Wednesday, September 26, 2012

Starving the Beast

“Starve the Beast” will forever be attributed to Ronald Reagan as his mantra for reducing the size of government, by reducing tax funding of programs.  That phrase ranks right up there for Republicans with “God Bless America” and “Obama’s a Kenyan Communist.”

It appears that phrase actually is attributable to one of Reagan’s staffers as told to the Wall Street Journal in 1985 (Starve the Beast: Origins and Development of a Budgetary Metaphor". The Independent Review. The Independent Institute ( Retrieved 2010-12-09.)   The term has two components, one is “The Beast,” and the other “Starve.”   The “STARVE” part of the phrase begins with the assumption that THE GOVERMNENT writ broadly, is inherently an unwieldy, out of control monster that needs to be starved into submission.  You constantly hear Republicans saying that, over and over again.  It rolls off their tongues like honey.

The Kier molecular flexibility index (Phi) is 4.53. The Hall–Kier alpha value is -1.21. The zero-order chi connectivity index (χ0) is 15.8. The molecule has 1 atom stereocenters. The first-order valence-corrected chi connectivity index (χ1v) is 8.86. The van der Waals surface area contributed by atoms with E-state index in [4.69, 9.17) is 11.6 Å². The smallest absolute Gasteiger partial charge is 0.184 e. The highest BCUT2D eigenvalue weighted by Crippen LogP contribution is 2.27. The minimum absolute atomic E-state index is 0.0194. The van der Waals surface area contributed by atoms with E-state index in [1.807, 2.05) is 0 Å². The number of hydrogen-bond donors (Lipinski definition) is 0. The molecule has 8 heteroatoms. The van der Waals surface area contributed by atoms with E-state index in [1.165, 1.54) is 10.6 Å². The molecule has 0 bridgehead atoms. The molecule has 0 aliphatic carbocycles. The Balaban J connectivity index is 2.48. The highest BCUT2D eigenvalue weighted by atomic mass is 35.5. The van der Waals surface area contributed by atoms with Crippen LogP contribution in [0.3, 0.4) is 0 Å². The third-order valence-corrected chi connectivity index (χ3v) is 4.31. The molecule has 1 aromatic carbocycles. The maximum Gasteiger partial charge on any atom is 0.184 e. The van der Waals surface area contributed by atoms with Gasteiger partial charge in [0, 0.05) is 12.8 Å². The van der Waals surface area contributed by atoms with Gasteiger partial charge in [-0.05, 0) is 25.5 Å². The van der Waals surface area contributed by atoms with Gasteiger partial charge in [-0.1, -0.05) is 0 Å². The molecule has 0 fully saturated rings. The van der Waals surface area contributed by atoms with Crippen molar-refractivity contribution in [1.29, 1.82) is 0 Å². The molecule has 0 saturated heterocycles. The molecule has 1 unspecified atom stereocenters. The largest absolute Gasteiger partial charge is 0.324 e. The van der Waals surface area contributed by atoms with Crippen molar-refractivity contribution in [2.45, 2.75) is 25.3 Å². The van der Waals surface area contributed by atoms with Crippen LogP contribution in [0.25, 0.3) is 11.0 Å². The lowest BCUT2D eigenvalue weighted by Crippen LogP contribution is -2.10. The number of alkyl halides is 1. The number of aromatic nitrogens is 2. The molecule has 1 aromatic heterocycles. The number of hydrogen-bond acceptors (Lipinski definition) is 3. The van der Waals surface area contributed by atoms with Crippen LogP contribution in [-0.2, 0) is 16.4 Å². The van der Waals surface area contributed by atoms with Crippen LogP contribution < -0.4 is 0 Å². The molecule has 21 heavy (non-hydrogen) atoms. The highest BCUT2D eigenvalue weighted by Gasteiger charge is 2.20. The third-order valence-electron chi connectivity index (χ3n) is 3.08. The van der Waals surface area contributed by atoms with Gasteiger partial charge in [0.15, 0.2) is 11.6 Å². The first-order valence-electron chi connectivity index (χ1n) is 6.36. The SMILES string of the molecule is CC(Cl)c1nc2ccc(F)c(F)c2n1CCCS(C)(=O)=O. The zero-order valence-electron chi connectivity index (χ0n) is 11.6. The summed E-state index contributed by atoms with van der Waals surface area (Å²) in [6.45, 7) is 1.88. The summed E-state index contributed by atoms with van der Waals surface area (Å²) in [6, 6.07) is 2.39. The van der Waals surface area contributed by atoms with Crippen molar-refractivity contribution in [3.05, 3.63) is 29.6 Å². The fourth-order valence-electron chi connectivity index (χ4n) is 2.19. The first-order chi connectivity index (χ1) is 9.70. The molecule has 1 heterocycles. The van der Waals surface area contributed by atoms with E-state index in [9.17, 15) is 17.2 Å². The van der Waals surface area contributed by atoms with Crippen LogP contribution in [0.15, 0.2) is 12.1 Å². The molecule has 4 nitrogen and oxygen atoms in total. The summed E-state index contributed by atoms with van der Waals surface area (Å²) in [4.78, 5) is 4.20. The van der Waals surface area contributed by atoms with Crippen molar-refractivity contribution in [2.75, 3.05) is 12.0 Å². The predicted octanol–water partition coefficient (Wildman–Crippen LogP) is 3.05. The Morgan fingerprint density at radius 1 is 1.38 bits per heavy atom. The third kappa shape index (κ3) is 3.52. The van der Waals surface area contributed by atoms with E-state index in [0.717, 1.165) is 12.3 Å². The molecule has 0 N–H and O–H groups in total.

But as soon as one scratches he surface of what exactly THE BEAST refers to, one discovers that in the La La land of the Right Wing, it only refers to those parts of the government broadly called “social programs,” and “non-military foreign spending,” i.e. social security, health care, Medicare, Medicaid, Centers for Disease Control, the Food and Drug Administration and the State Department.  Some of the most radical Conservatives, like Paul Ryan, also include ALL non-military programs under that rubric.  That would include the various national scientific and health research programs such as NIH and the National Science Foundation, environmental protection and the Department of interior, Department of Energy, and of course there are other non-military foreign affairs  programs which they despise.   The Right Wing NEVER, EVER wants to STARVE the Defense agencies or Homeland Security, the CIA or FBI.  So THE BEAST, isn’t really the government at all, it’s stuff they personally despise which they consider socialist flap trap. They could never get Congress or a sentient president to actually vote to defund those programs on their merit because they are all well liked by the public, so they are trying to eliminate them by arguing that more generally, overall spending must be cut. Cute.